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Hydrocarbon-stapled peptides could help treating COPD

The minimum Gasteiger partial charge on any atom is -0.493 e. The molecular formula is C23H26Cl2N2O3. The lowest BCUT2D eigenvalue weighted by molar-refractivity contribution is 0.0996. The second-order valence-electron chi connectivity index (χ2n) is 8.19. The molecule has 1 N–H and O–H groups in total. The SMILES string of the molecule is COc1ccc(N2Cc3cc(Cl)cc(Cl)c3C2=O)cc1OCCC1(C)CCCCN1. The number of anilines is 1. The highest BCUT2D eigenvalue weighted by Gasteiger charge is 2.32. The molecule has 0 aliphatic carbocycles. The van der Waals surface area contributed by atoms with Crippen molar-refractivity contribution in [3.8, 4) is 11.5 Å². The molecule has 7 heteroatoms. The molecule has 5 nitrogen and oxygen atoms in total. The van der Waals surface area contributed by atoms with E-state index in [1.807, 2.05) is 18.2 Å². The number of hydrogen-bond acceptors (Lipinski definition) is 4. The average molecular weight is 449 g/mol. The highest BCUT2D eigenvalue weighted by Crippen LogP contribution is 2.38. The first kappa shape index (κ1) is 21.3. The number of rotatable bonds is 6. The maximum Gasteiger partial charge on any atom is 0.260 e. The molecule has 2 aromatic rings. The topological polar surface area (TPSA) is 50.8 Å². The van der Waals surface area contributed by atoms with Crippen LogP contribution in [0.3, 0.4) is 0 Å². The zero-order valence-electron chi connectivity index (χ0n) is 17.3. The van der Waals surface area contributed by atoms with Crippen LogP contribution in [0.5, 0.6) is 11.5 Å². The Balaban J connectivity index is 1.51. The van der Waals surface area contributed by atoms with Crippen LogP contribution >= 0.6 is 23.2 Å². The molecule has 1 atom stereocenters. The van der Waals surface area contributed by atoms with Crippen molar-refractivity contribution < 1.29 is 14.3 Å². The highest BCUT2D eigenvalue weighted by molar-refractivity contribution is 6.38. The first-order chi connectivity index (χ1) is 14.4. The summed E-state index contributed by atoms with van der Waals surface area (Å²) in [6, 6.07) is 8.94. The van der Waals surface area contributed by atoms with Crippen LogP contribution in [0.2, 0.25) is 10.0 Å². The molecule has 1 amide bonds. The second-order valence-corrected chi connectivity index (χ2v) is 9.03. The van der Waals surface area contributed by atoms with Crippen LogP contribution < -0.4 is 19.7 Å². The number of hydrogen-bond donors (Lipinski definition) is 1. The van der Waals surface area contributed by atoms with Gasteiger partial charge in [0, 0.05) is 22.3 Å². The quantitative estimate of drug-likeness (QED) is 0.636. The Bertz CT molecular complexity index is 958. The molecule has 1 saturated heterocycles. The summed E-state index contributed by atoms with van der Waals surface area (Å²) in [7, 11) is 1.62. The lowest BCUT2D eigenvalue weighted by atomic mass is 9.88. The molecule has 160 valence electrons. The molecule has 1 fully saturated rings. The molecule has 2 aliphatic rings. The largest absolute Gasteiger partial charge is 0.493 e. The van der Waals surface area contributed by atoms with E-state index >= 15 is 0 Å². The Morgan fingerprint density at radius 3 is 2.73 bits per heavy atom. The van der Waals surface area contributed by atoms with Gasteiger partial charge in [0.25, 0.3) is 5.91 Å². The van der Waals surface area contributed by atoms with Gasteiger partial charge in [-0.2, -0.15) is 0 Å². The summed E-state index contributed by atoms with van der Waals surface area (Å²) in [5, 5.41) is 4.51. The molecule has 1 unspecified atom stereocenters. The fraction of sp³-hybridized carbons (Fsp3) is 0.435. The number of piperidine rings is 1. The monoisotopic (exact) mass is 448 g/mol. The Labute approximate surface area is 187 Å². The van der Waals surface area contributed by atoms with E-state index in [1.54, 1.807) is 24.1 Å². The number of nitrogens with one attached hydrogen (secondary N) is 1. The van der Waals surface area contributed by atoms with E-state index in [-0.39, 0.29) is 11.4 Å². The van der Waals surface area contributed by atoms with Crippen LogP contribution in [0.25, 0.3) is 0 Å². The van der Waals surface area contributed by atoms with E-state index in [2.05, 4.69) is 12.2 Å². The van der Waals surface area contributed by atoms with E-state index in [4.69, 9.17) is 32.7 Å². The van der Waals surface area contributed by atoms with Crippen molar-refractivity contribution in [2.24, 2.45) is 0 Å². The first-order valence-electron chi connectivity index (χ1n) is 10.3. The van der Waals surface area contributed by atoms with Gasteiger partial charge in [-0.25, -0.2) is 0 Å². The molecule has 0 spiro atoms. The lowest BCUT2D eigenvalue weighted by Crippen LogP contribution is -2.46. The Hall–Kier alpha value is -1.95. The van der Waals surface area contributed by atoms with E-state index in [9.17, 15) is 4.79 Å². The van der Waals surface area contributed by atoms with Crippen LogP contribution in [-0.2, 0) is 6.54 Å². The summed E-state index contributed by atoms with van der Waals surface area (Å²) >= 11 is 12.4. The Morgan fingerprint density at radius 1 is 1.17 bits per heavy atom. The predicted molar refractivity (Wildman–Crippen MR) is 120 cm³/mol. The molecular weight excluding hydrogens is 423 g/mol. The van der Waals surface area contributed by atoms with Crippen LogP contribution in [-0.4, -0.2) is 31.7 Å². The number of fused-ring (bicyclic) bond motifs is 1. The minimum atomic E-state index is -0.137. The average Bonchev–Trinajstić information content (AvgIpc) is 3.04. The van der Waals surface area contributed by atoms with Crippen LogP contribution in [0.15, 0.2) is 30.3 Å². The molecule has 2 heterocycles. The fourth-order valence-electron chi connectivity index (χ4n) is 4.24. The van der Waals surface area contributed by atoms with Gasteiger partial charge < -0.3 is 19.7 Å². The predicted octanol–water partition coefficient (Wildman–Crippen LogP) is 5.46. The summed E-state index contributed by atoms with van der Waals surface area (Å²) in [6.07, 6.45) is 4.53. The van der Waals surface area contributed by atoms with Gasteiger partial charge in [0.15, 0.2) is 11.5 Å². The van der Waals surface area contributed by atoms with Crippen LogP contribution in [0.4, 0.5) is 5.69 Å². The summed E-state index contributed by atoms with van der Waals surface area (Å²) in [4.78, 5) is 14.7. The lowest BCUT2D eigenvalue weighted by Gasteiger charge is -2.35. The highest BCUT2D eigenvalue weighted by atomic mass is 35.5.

Hydrocarbon-stapled peptides are found effectively blocking the secretion of mucin proteins from airway cells and lessened mucus buildup in the lungs in a mice model, indicating that this could pave the way for a breakthrough treatment for COPD. The study, led by Dr Burton Dickey, a professor of Pulmonary Medicine at the University of Texas MD Anderson Cancer Center, created an inhaled aerosol – first drug that would stop the secretion of mucins in its tracks – that was tested in the mice. According to the researchers, with further refinement, the aerosol might be able to block excessive mucus production in people with lung disorders like COPD. The study findings, published in the journal Nature, concluded that CPP-conjugated stapled peptides can be efficiently delivered into cultured human epithelial cells and airway epithelial cells of mice, in which they markedly and specifically reduce stimulated mucin secretion.

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